Objective: Although depressive symptoms are widely recognized as a predictor of functional decline among older adults, little is known about the predictive utility of apathy in this population. We prospectively examined apathy symptoms as predictors of incident slow gait, frailty, and disability among non-demented, communitydwelling older adults. Methods: We examined 2 independent prospective cohort studies'the LonGenity study (N = 625, 53% women, mean age = 75.2 years) and the Central Control of Mobility in Aging (CCMA) study (N = 312, 57% women, mean age = 76.4 years). Individuals were recruited from 2008 to 2014. Apathy was assessed using 3 items from the Geriatric Depression Scale. Slow gait was defined as 1 standard deviation or more below age- and sex-adjusted mean values, frailty was defined using the Cardiovascular Health Study criteria, and disability was assessed with a wellvalidated disability scale. Results: The prevalence of apathy was 20% in the LonGenity cohort and 26% in the CCMA cohort. The presence of apathy at baseline, independent of depressive symptoms (besides apathy), increased the risk of developing incident slow gait (hazard ratio [HR] = 2.10; 95% CI, 1.36-3.24; P = .001), frailty (HR = 2.86; 95% CI, 1.96-4.16; P < .001), and disability (HR = 3.43; 95% CI, 1.73-6.79; P < .001) in the pooled sample. These associations remained significant when accounting for demographics, medical illnesses, and cognitive function. Conclusions: Apathy is associated with increased risk of developing slow gait, frailty, and disability, independent of other established risk factors, in non-demented older adults. Apathy should be screened for as a potentially preventable cause of functional decline in clinical psychiatric settings.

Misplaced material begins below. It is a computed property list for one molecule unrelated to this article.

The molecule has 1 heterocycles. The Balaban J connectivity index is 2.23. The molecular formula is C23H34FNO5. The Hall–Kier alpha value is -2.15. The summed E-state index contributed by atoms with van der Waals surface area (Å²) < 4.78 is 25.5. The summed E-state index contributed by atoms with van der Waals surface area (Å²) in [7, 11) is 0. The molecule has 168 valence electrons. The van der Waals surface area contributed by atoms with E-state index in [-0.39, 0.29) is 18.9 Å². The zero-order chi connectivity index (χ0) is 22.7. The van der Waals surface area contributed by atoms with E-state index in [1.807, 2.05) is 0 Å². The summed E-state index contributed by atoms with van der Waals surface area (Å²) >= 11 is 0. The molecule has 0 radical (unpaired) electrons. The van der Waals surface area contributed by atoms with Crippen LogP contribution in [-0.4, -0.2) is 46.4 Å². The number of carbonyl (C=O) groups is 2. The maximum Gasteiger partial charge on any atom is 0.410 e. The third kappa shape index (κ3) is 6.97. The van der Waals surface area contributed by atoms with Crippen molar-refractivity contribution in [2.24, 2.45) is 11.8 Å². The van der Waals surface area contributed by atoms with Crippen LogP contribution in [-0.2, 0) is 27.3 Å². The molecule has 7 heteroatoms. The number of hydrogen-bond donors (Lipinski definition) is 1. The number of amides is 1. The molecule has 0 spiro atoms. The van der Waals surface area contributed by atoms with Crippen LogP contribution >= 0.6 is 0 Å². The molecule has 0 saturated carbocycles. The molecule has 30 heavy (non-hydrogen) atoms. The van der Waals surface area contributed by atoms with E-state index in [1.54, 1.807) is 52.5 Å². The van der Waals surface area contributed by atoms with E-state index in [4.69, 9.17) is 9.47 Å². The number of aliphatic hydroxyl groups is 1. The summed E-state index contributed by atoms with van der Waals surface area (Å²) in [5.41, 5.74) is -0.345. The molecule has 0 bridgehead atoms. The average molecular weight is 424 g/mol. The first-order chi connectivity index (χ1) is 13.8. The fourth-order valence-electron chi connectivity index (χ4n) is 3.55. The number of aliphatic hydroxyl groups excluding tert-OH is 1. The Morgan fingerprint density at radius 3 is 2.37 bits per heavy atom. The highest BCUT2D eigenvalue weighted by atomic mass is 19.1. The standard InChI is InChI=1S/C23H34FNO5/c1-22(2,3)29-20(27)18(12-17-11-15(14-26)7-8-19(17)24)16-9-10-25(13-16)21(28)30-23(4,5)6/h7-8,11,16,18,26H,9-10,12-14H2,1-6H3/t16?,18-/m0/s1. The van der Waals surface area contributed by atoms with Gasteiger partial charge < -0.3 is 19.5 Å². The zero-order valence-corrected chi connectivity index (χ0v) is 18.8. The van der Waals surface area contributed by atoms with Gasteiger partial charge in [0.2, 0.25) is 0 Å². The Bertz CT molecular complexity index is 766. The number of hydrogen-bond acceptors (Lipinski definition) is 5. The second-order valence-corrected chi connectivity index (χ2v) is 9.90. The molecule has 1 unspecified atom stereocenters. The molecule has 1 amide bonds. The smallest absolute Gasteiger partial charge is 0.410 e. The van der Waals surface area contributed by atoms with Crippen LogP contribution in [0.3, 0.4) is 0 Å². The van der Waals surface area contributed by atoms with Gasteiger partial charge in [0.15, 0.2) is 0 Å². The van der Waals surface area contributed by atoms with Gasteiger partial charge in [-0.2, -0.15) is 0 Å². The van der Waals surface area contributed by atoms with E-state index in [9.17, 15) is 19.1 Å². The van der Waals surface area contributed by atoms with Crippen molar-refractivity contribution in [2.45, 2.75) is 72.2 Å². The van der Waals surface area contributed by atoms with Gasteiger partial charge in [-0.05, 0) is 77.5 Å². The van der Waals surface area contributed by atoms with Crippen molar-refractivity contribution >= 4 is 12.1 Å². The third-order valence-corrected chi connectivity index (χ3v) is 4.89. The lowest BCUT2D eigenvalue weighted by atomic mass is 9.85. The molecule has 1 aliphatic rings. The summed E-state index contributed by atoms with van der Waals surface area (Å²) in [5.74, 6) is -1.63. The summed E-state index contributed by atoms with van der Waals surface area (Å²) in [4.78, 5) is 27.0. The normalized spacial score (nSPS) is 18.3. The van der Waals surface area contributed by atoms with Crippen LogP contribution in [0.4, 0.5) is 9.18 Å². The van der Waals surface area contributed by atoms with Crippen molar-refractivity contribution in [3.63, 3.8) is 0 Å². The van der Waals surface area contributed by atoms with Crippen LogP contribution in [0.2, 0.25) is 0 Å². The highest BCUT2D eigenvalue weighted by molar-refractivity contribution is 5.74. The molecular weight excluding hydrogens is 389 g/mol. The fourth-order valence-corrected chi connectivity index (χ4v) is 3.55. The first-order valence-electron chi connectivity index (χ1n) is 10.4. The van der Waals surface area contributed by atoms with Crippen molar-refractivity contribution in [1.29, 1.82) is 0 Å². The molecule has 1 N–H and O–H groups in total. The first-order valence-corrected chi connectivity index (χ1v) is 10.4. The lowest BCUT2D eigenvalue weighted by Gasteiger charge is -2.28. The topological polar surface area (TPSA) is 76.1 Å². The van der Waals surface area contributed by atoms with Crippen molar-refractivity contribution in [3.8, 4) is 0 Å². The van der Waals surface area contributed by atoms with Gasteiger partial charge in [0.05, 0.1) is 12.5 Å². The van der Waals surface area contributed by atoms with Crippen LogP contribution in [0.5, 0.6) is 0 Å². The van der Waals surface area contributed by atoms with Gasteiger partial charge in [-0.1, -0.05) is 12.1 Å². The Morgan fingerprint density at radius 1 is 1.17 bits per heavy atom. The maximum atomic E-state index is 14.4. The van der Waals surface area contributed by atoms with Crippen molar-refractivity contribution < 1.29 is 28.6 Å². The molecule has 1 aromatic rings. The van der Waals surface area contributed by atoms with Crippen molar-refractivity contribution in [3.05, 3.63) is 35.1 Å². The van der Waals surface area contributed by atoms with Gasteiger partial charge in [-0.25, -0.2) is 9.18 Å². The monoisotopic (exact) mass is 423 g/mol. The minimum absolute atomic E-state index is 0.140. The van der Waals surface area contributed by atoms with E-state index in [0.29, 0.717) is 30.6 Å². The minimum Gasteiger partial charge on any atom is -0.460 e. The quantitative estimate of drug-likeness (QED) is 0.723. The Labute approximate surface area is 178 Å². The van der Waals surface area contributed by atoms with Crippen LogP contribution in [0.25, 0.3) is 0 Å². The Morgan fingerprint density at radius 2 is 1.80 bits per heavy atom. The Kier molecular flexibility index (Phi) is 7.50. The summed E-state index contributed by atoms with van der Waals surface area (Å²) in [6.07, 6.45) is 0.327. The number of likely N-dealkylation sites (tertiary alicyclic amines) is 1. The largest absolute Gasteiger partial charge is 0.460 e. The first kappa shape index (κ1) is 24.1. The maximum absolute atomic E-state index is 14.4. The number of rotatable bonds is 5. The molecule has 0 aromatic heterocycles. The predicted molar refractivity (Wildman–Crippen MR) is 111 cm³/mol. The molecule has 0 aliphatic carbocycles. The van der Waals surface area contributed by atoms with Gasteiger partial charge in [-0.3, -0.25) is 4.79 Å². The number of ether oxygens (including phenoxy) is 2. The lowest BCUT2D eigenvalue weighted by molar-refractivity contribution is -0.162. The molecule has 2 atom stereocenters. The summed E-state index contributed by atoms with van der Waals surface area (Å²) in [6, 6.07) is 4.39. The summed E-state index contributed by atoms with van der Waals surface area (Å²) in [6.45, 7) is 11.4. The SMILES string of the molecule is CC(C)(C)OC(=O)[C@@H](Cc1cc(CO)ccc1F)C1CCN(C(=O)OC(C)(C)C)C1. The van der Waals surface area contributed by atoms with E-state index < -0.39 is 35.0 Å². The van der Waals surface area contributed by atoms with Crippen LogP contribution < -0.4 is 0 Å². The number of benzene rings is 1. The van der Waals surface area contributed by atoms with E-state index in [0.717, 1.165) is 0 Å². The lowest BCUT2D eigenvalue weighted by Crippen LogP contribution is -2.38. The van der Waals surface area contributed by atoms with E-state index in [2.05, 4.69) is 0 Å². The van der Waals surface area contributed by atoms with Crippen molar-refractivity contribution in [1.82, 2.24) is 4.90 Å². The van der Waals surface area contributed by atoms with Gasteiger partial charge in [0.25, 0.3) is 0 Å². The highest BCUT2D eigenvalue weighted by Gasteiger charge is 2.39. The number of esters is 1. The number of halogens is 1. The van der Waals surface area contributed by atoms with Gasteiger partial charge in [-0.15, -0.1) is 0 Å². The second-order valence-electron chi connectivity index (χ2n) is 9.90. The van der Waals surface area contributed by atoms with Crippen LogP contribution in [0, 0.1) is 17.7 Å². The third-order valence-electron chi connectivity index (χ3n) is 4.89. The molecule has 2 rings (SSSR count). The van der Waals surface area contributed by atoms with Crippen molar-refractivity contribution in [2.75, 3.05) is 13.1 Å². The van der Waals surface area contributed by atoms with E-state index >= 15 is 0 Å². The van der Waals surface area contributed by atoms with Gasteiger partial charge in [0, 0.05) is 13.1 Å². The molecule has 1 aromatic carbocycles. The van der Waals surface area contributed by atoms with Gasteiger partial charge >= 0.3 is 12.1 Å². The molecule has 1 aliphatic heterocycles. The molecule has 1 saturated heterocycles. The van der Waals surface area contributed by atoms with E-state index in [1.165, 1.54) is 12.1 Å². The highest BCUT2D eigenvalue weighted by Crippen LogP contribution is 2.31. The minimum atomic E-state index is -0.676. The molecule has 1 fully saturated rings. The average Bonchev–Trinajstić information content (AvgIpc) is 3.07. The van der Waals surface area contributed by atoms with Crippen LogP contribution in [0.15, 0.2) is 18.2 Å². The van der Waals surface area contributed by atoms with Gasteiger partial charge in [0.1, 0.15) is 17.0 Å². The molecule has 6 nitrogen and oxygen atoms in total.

ASJC Scopus subject areas
- Psychiatry and Mental health